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How a cyclone warning is generated in India
New Delhi: A behind-the-scenes look into the infrastructure and the process that precedes a cyclone warning
INDIA IS A large country with a coastline of about 8000 km, which makes the country vulnerable to severe tropical cyclones arising in the Bay of Bengal and the Arabian sea. Tropical cyclones are mostly characterised by torrential rain, gales and storm surges, causing massive loss of life and property. They also result in extensive damage to standing crops and loss of livestock.
In the last five decades, government is making attempts to highlight the use of information technology in providing early warning systems for effective disaster management, especially in Andhra Pradesh, Orissa and West Bengal coasts, which are susceptible to such storms.
The Indian Meteorological Department (IMD) provides cyclone warnings from the Area Cyclone Warning Centres (ACWCs) at Calcutta, Chennai and Mumbai, and Cyclone Warning Centres (CWCs) at Bhubaneswar, Visakhapatnam and Ahmedabad. The IMD has developed the necessary infrastructure to generate and disseminate the cyclone warnings to the cyclone prone coastal areas. It uses a number of communication channels like telegram, telefax and e-mails, etc. to communicate warning messages at appropriate levels.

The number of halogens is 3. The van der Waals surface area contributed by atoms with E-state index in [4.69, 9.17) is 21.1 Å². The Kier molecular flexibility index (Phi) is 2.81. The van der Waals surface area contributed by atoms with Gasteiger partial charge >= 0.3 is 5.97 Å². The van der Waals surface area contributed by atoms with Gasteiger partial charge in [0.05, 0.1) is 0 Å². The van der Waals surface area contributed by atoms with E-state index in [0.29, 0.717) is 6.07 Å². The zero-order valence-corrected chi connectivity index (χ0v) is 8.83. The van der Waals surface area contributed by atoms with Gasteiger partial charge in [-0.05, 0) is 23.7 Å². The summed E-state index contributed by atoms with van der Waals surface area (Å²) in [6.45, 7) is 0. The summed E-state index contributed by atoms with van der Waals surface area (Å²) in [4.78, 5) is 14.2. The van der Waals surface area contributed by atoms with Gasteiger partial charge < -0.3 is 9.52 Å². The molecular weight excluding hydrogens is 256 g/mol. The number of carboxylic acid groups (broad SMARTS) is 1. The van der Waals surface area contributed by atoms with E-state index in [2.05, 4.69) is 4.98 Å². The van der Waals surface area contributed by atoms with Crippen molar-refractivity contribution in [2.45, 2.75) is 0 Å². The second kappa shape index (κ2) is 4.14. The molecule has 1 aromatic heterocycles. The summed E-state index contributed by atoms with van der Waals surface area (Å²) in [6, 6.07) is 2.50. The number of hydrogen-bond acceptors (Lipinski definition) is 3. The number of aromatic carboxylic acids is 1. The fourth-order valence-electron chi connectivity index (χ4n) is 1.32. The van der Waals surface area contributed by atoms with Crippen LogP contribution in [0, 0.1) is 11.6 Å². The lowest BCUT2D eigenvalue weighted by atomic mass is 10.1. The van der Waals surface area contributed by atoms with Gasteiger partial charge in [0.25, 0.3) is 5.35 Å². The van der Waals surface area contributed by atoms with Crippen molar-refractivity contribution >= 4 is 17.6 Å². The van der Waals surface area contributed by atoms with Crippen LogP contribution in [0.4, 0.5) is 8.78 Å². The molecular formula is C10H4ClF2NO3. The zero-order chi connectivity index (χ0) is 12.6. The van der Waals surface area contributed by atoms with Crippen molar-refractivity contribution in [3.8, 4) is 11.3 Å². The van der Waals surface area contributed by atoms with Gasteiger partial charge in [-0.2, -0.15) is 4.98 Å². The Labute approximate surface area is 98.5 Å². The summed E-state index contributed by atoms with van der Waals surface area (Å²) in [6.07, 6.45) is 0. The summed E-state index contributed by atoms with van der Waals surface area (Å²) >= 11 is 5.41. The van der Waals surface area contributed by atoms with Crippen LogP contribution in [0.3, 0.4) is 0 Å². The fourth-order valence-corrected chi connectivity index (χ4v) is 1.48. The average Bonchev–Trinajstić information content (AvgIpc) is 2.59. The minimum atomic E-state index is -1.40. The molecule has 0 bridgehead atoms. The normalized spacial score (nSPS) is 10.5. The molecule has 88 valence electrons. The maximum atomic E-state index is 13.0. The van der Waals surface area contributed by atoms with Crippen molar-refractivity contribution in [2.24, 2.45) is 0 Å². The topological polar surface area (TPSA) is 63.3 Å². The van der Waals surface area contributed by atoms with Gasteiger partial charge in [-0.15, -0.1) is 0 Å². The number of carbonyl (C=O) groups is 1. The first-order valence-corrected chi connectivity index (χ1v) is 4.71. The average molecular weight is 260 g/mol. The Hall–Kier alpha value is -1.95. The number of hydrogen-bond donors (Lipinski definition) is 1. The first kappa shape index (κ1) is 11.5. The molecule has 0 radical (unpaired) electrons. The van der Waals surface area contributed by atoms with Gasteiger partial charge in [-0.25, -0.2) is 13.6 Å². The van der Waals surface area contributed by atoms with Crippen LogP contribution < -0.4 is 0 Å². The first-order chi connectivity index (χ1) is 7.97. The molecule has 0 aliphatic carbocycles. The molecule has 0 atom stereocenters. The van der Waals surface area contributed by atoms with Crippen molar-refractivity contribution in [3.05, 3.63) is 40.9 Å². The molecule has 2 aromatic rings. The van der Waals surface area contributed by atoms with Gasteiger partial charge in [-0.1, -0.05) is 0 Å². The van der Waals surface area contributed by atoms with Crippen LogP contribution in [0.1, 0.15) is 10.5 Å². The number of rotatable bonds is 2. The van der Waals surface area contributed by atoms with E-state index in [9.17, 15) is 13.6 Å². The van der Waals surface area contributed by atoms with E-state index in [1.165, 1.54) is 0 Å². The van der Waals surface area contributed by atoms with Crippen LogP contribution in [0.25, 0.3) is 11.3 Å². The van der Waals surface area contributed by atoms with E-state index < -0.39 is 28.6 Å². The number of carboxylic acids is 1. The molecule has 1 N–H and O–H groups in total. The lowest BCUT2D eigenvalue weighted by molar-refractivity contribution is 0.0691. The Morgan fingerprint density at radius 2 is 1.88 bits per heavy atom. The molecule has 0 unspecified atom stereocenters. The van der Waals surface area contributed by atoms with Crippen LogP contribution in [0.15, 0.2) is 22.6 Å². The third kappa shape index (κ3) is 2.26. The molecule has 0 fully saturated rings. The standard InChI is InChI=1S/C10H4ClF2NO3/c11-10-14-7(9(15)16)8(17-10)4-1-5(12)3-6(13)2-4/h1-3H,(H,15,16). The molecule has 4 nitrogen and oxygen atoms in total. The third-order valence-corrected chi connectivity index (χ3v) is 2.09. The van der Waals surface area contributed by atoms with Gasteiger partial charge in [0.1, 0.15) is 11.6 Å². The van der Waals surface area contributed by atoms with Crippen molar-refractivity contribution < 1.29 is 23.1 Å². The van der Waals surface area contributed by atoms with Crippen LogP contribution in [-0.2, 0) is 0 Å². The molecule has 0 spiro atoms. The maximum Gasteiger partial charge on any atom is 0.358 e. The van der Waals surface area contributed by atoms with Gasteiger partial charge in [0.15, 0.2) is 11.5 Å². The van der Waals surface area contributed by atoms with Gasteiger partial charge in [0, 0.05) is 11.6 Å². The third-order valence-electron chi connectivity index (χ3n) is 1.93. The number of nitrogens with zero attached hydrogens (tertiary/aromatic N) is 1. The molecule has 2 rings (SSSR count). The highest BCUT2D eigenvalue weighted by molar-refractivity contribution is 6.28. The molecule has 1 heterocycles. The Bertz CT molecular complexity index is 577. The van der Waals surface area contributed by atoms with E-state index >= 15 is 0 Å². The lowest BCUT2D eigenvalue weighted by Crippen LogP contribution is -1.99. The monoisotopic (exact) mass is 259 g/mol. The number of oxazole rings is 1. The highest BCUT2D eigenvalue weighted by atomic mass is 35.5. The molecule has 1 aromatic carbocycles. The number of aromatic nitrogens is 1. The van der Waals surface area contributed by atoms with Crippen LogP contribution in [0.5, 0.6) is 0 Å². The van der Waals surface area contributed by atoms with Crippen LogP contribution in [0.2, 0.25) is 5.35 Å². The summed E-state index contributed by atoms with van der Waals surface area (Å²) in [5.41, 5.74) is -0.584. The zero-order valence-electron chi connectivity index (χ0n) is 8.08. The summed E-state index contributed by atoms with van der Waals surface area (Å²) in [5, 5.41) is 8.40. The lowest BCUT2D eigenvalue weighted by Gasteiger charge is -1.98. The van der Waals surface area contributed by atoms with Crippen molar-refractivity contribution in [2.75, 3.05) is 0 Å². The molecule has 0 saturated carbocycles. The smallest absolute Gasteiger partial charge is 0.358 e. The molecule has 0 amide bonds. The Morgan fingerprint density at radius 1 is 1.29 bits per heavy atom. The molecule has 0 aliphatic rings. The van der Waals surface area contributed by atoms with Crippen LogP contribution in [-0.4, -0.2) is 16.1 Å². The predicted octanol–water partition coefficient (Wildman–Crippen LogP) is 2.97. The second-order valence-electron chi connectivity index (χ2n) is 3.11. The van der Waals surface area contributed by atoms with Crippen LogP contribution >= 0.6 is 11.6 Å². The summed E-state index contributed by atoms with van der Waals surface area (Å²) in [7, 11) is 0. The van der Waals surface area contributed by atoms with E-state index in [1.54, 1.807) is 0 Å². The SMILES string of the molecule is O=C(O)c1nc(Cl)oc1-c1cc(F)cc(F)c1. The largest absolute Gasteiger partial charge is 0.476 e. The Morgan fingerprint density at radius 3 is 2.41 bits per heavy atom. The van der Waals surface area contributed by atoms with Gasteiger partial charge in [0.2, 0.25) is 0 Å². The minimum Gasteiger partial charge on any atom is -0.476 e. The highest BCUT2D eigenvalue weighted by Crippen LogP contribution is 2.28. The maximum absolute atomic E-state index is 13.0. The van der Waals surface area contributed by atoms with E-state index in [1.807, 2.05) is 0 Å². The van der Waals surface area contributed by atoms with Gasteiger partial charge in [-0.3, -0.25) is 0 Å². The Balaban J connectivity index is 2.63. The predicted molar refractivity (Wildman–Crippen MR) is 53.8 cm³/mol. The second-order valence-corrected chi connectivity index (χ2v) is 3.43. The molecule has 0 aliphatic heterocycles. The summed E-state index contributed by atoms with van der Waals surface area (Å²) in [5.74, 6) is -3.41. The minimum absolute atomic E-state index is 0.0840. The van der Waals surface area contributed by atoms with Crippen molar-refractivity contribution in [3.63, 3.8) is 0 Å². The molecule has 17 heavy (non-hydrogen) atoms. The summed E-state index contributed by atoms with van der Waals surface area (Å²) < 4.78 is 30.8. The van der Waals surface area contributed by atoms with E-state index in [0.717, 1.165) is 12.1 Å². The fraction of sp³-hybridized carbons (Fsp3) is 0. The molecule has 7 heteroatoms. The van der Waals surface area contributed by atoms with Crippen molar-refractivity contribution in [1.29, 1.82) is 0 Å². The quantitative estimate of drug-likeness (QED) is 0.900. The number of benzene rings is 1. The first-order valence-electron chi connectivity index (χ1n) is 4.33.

Cyclone warning is done in two stages. At first a warning on ‘cyclone alert’ is issued 48 hours in advance of the expected commencement of adverse weather over coastal areas. The second stage ‘cyclone warning’ is issued 24 hours in advance.
The IMD constantly examines the coastline for the likely genesis of tropical storms with the help of satellite imagery, particularly those from the multipurpose geo-stationary satellite, INSAT. Information from ships and ocean buoys is also taken into consideration. There is a chain of Cyclone Detection Radars (CDRs) that are installed along the coastal belt of India have proved to be an effective tool to the cyclone warning work. These radars can locate and track approaching Tropical Cyclones within a range of 400 km.
The National Disaster Management Bill, 2005 also emphasises the setting up, maintaining, reviewing and upgrading of early warning mechanisms and the dissemination of proper information to the public.
The aim of any warning system is to alert people to take appropriate and timely steps for the safety of life and property. A natural disaster cannot be evaded but we need to make effective use of available resources to minimise the loss and aftermath.

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